Eating disorders affect over 30 million people in the United States at some point their lifetime.(1) It also have the highest mortality rate of any mental illness, with at least one person dying every 62 minutes as a direct result from an eating disorder.(2,3)
Despite these staggering statistics, however, eating disorder remain one of the most downplayed and stigmatized mental disorders. Many subconsciously still hold the belief that eating disorder is a “lifestyle choice,” that those suffering from them has chosen to practice disordered eating. The erroneous notion that eating disorders only impact young, white, affluent women image persists, fueled by continuous stereotyped portrayals on media. Other common stigmas include the assumption that only people suffering from eating disorders have a same body shape, and that those who develop the disorder must be excessively concerned with their appearance.
Yet the truth is, eating disorders affect all people – across gender, age, socioeconomic class and race. Over 13% of women over the age of 50 suffer from some type of eating disorder.(4) In the United States, approximately a third of those who suffer from a clinically significant eating disorder are men.(5) Research has also suggested that eating disorders disproportionately impact some segments of LGBTQ populations, although data regarding this margnizalized population is still woefully inadequate.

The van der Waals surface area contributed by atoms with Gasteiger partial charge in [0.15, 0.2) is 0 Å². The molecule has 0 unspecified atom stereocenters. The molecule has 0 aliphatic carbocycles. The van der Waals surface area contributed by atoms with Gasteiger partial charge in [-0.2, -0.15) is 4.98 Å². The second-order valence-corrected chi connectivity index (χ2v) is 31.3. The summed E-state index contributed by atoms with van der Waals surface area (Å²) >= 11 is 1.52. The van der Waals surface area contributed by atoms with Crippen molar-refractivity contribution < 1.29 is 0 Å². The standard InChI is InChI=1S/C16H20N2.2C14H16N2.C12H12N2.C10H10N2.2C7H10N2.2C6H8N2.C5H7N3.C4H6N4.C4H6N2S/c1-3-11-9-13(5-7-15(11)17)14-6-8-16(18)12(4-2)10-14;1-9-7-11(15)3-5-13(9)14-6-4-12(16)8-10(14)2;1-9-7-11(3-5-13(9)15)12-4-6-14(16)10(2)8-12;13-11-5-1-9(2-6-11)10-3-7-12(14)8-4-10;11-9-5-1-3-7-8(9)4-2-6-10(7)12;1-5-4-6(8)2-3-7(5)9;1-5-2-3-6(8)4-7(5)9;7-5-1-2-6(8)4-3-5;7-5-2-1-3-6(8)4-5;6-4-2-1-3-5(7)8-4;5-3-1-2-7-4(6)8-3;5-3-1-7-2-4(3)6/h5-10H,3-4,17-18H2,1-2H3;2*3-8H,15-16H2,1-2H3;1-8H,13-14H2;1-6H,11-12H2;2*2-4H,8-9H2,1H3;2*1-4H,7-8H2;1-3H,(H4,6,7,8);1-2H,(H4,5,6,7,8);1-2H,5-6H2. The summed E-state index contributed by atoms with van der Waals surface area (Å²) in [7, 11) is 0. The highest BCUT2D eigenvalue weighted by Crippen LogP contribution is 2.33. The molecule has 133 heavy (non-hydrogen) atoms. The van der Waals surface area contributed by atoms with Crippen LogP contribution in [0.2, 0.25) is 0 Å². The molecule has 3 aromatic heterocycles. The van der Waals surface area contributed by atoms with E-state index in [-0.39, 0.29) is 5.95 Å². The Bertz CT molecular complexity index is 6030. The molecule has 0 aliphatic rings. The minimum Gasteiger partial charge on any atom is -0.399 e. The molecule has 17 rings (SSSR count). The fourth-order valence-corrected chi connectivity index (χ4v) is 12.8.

These social stigmas surrounding eating disorders prevent people from seeking help, likely contributing to the high mortality rate of eating disorders. It needs to be made clear that eating disorders are about more than an obsession around food and appearance, more than just a “diet gone wrong”; it is a real psychology disorder with complex etiological factors and severe physical manifestations that must be treated.
By EJ Kim '19| Staff Writer
- Hudson, J. I., Hiripi, E., Pope, H. G., & Kessler, R. C. (2007). The prevalence and correlates of eating disorders in the national comorbidity survey replication. Biological Psychiatry, 61(3), 348–358.
- Smink, F. E., van Hoeken, D., & Hoek, H. W. (2012). Epidemiology of eating disorders: Incidence, prevalence and mortality rates. Current Psychiatry Reports,14(4), 406-414.
- Eating Disorders Coalition. (2016). Facts About Eating Disorders: What The Research Shows.http://eatingdisorderscoalition.org.s208556.gridserver.com/couch/uploads/file/fact-sheet_2016.pdf
- Gagne, D. A., Von Holle, A., Brownley, K. A., Runfola, C. D., Hofmeier, S., Branch, K. E., & Bulik, C. M. (2012). Eating disorder symptoms and weight and shape concerns in a large web‐based convenience sample of women ages 50 and above: Results of the gender and body image (GABI) study. International Journal of Eating Disorders, 45(7), 832-844.
- Wade, T. D., Keski-Rahkonen A., & Hudson J. (2011).”Epidemiology of eating disorders.” In M. Tsuang and M. Tohen (Eds.), Textbook in Psychiatric Epidemiology (3rd ed.) (pp. 343-360). New York: Wiley.